So, you are actually planning on signing people?
Yes, I hope so!

That’s amazing! Did the background singing help you to gain experienced with the music business or did it influence you in any way?
I’ve definitively learned a lot. When you are backround singing you are picking up loads of stuff even about the music business. I could see all the decisions that the artists I was singing for had to make every day and how the business worked. Even from basic things like this case: I am getting booked for a festival and I know that playing a festival on a certain time on a certain stage may be a good thing or it could be the worst thing, because you might be crashing with a headliner. Or you’ve played this stage before an you know it’s rubbish. I’ve learned loads of stuff, so now I can be like “I am not gonna play that stage, give me another time!” (lacht) So it’s been useful. Obviously I have also learned from the people I’ve sung with how to perform and hopefully capture an audience.

That’s probably a very good and helpful experience to know how to act on stage!
Totally!

Since you have to go on stage soon, here’s my last question and it’s probably the most important: Your debut album will be released in Germany this summer! You’ve called your music “wonky funk” before. What can we expect from your upcoming album? What will it sound like?
It will sound like wonky funk. These last two EPs I put out is me basically trying to work out what it is I want to say musically. I feel like at the end of the second EP I arrived there and I was like “Oh, okay I just discovered what my sound is like.” So the album is kind of summing it all up. That’s what wonky funk is like. It’s influences from by past: Michael Jackson, Prince, R’n’B from the 90s. It’s me putting all this in a mixing bowl, all these ingredients and in the cake that comes out it’s a bit wonky and a bit funky. That’s my album: it’s a cake. (lacht)

What kind of cake would it be if you had to bake it?
It would be a chocolate cake, but with a bit of spices in it that you wouldn’t expect. Every cake has a little surprise.

Sounds delicious!
Yes, it is. It’s a delicious album.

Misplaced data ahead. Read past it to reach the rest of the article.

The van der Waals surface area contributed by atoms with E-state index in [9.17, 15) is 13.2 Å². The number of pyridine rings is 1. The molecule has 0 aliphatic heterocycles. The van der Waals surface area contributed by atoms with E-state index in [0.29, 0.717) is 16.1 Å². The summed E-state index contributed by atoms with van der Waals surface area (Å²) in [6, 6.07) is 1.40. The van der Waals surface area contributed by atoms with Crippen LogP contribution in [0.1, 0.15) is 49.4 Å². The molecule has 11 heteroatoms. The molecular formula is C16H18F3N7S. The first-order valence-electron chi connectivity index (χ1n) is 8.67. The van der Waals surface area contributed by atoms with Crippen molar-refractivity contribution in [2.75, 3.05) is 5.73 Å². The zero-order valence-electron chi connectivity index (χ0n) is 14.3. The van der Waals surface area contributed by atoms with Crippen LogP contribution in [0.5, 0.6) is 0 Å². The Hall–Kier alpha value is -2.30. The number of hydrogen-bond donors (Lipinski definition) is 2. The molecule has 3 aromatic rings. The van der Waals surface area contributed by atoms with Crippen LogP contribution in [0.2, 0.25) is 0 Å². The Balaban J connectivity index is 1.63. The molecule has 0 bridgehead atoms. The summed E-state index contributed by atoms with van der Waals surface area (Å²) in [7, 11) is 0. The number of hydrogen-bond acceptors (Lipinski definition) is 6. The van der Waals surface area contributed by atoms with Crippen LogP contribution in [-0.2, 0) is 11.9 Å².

Well, so we started with the Spice Girls and end up with a spicy cake. Good talk! Thanks for your time!
(lacht) That’s perfect! Thanks a lot.

Interview und Konzertbericht: NAO live in Köln

Voller Hingabe: NAO

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Ganz ehrlich, eine bezaubernde Künstlerin, die ihr Album mit einem würzigen Schokokuchen vergleicht – da hatte sie mich. Keine Stunde später kam sie auf die Bühne, das Studio672 war prall gefüllt mit den veschiedensten Leuten. Mit bunten Klamotten und barfuß war sie nicht minder sympathisch und riss das Publikum ab dem ersten Song mit. Ihre Band war mindestens genauso motiviert und startet von 0 auf 100 beim ersten Song des Abends. Die Zuschauer_innen hält es nicht lange ruhig und alle tanzen durch den aufgehitzten Kellerraum. Für viele ist NAO keine Fremde, denn es wird lauthals mitgesungen und (sogar für Kölner Verhältnisse) sehr wild getanzt.

Ein Song für das tanzende Köln

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Als dann ihr Song „Fireflies“ ertönt, jubelt die Menge. Den Song hat sie mit Mura Masa zusammen geschrieben und hat auch berichtet, dass ebendieser sie heute angerufen hat mit der Bitte, sie solle doch einen Song für ihn schreiben. Da sie noch am selben Tag anfing den Song zu schreiben (und weil ihr die Stadt so gut gefällt), hat sie ihn jetzt schon den Kölner_innen gewidmet – jetzt gibt’s für das Publikum kein Halten mehr. So ein Kompliment bekommt man nicht immer. Mehr als eine Stunde singt und wirbelt sie über die Bühne mit andauerndem Applaus und textsicheren Fans aus dem Publikum. Was für ein Abend!

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Diskografie
2014 – So Good EP
2016 – February 15

Konzert-Tipp: NAO live in Berlin und Köln



Jenny
Wer?

Aufgewachsen in einer zugegebenermaßen recht unmusikalischen Familie fing ich früh mit dem Schlagzeug spielen an, das ich aber aus Platz- und Lärmgründen während meines Philosophiestudiums aufgeben musste. Seither beschäftige ich mich einfach passiv mit der Musik und versuche erst gar nicht mehr meinen Geschmack einzugrenzen, denn je mehr desto besser. Immer. Überall. Ich höre u.a. Musik von Beatsteaks, Chance Waters, Moop Mama, Ratatat, Dendemann, Miike Snow, Hein Cooper, Tüsn, LOT.